Instead, he swept his tail back, knocking her off her feet. Dragon’s Teeth! She hit the floor hard, her head cracking on the stone. She blinked the stars out of her eyes and jumped back up, but the dragon seemed to have forgotten about her altogether. The tail must’ve been an accident.
He was focused solely on the sword in his flank, trying desperately to reach and pull it out. He snapped at it again and missed. If he wasn’t careful, he would bite himself and do her job for her. She watched for a moment as he struggled.
Hands really were beautiful things.
He roared, letting loose flames, and flung his head back up. She leapt over his tail and gripped the hilt of the sword. It was slippery with blood, but she managed to hold tight and tear it out.
The dragon bellowed in pain. While it was distracted, she stabbed three inches to the right, and the dragon collapsed. Bingo. She’d hit the heart.
The dragon shriveled, turning into a fair-skinned, dark-haired young man with blood seeping from the two stab wounds on his chest. She waited until the transformation was complete and then touched his forehead, reviving him. The wounds healed right up, but the blood on his shirt remained.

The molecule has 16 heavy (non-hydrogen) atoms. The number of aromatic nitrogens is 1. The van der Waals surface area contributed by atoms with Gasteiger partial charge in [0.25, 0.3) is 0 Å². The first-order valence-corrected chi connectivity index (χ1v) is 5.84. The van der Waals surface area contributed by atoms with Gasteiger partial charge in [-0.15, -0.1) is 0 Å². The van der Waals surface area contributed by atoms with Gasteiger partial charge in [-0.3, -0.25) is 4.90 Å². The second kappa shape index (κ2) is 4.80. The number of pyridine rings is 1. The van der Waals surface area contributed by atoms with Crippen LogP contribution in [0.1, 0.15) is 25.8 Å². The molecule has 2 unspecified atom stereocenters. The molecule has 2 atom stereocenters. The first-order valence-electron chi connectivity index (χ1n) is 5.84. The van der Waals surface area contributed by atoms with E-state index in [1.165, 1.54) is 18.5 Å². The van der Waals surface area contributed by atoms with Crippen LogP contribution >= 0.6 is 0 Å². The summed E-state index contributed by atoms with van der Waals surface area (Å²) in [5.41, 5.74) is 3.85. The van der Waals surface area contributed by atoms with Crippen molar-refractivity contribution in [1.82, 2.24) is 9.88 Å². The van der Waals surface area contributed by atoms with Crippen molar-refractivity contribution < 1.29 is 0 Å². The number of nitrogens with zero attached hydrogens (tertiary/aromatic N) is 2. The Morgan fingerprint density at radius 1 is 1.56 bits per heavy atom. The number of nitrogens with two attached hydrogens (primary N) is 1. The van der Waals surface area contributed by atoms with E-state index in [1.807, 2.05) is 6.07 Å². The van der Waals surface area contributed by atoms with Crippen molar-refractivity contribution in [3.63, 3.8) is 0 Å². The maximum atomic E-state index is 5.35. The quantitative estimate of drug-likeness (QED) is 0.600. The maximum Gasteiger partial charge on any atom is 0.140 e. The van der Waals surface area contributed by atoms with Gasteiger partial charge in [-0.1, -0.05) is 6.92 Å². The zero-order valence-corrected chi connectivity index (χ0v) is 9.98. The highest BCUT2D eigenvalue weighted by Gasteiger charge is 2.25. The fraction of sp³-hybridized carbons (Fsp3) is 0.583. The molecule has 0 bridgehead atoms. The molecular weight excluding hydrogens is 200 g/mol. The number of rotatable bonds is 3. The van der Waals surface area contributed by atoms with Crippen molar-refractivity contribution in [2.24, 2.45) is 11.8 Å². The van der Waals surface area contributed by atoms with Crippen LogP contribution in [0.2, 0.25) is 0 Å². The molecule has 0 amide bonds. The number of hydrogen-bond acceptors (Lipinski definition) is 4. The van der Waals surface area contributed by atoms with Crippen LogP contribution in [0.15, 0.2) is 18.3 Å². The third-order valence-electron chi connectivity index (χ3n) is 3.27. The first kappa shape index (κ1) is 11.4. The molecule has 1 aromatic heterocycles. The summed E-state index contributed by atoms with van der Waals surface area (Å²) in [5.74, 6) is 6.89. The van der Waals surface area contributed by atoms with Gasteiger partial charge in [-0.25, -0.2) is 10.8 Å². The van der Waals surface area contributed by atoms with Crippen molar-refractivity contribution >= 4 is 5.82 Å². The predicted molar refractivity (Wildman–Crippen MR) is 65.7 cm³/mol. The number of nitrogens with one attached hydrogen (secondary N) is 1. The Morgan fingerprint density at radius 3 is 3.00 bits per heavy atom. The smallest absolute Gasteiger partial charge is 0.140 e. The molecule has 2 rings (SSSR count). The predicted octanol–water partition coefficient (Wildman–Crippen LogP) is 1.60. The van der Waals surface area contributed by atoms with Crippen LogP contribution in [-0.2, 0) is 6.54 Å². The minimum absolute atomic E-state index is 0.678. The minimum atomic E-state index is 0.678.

Jude blinked open his forest-green eyes and grinned. “I almost got you.”
“But you didn’t.” Isa held out her hand. He took it, and she hoisted him up. The training room in the castle felt larger without dragons. Sound echoed around the walls, and a chill fell on her.
He rubbed at his chest. “It hurts when you miss.”
“Maybe you shouldn’t have moved so much,” she teased.
He took the sword from her, concern etched on his beautiful features. “I have to keep things exciting. If anything ever happened to us, you’d have to protect yourself.”
Isa rolled her eyes. She’d heard it so many times. She’d never even been away from the castle grounds. She knew the stakes. She was queen, and the rebels wanted her dead.
So she had to stay inside. Thank the gods she could revive dragons or she would never be able to train properly for the day the rebels came for her.
Because someday, they would.
It was imperative she stayed alive. Her grandmother taught her that before she died. She wished she’d be able to fly, and then she’d be able to fight better, but she wasn’t allowed to take her dragon form. Ever.
Isa held the magic within her that protected her dragons from the prying eyes of humans. In America, dragons flew openly in the skies, always in fear for their lives from the humans hunting them.
But in Europe, dragons were invisible, and so they were protected.